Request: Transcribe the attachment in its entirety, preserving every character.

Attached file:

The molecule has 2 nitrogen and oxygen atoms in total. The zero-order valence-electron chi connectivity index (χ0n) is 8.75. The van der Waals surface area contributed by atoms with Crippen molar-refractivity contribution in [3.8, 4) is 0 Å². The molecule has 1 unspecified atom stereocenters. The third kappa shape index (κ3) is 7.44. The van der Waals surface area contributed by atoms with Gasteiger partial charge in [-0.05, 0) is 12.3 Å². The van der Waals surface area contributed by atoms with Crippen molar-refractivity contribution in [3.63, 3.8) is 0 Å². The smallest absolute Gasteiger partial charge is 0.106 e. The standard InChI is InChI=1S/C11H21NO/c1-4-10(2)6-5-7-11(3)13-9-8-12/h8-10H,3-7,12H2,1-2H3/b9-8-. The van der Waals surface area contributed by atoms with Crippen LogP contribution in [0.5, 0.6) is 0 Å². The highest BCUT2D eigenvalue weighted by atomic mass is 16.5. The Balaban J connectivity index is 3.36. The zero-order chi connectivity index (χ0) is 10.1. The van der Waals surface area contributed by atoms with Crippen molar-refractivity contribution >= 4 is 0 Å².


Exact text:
The molecule has 2 nitrogen and oxygen atoms in total. The zero-order valence-electron chi connectivity index (χ0n) is 8.75. The van der Waals surface area contributed by atoms with Crippen molar-refractivity contribution in [3.8, 4) is 0 Å². The molecule has 1 unspecified atom stereocenters. The third kappa shape index (κ3) is 7.44. The van der Waals surface area contributed by atoms with Gasteiger partial charge in [-0.05, 0) is 12.3 Å². The van der Waals surface area contributed by atoms with Crippen molar-refractivity contribution in [3.63, 3.8) is 0 Å². The smallest absolute Gasteiger partial charge is 0.106 e. The standard InChI is InChI=1S/C11H21NO/c1-4-10(2)6-5-7-11(3)13-9-8-12/h8-10H,3-7,12H2,1-2H3/b9-8-. The van der Waals surface area contributed by atoms with Crippen LogP contribution in [0.5, 0.6) is 0 Å². The highest BCUT2D eigenvalue weighted by atomic mass is 16.5. The Balaban J connectivity index is 3.36. The zero-order chi connectivity index (χ0) is 10.1. The van der Waals surface area contributed by atoms with Crippen molar-refractivity contribution >= 4 is 0 Å².